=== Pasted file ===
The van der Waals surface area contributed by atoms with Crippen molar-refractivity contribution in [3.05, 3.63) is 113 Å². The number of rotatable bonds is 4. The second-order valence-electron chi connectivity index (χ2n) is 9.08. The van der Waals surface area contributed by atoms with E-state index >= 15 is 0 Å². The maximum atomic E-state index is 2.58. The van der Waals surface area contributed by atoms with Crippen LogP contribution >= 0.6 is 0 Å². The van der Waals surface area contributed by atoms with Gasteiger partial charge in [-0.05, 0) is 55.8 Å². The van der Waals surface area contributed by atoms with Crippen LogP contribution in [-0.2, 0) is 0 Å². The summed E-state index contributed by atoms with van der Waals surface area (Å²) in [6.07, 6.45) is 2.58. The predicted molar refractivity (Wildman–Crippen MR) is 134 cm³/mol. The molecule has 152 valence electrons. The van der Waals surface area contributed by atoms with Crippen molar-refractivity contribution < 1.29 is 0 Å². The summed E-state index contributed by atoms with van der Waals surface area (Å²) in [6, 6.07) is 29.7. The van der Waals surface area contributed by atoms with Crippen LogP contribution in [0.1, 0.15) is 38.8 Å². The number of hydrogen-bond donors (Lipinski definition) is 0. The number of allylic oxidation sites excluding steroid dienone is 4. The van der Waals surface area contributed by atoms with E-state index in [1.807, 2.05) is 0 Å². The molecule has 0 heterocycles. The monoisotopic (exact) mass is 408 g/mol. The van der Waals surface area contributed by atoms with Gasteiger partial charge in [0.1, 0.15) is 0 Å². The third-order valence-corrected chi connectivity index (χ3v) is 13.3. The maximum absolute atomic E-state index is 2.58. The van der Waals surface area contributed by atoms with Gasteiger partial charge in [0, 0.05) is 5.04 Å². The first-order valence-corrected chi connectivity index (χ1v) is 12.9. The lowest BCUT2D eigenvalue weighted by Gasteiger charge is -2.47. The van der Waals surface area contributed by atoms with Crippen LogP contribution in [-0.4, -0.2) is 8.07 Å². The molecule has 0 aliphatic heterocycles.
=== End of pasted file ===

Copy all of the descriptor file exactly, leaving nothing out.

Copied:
The van der Waals surface area contributed by atoms with Crippen molar-refractivity contribution in [3.05, 3.63) is 113 Å². The number of rotatable bonds is 4. The second-order valence-electron chi connectivity index (χ2n) is 9.08. The van der Waals surface area contributed by atoms with E-state index >= 15 is 0 Å². The maximum atomic E-state index is 2.58. The van der Waals surface area contributed by atoms with Crippen LogP contribution >= 0.6 is 0 Å². The van der Waals surface area contributed by atoms with Gasteiger partial charge in [-0.05, 0) is 55.8 Å². The van der Waals surface area contributed by atoms with Crippen LogP contribution in [-0.2, 0) is 0 Å². The summed E-state index contributed by atoms with van der Waals surface area (Å²) in [6.07, 6.45) is 2.58. The predicted molar refractivity (Wildman–Crippen MR) is 134 cm³/mol. The molecule has 152 valence electrons. The van der Waals surface area contributed by atoms with Crippen molar-refractivity contribution < 1.29 is 0 Å². The summed E-state index contributed by atoms with van der Waals surface area (Å²) in [6, 6.07) is 29.7. The van der Waals surface area contributed by atoms with Crippen LogP contribution in [0.1, 0.15) is 38.8 Å². The number of hydrogen-bond donors (Lipinski definition) is 0. The number of allylic oxidation sites excluding steroid dienone is 4. The van der Waals surface area contributed by atoms with E-state index in [1.807, 2.05) is 0 Å². The molecule has 0 heterocycles. The monoisotopic (exact) mass is 408 g/mol. The van der Waals surface area contributed by atoms with Gasteiger partial charge in [0.1, 0.15) is 0 Å². The third-order valence-corrected chi connectivity index (χ3v) is 13.3. The maximum absolute atomic E-state index is 2.58. The van der Waals surface area contributed by atoms with Gasteiger partial charge in [0, 0.05) is 5.04 Å². The first-order valence-corrected chi connectivity index (χ1v) is 12.9. The lowest BCUT2D eigenvalue weighted by Gasteiger charge is -2.47. The van der Waals surface area contributed by atoms with Crippen LogP contribution in [-0.4, -0.2) is 8.07 Å². The molecule has 0 aliphatic heterocycles.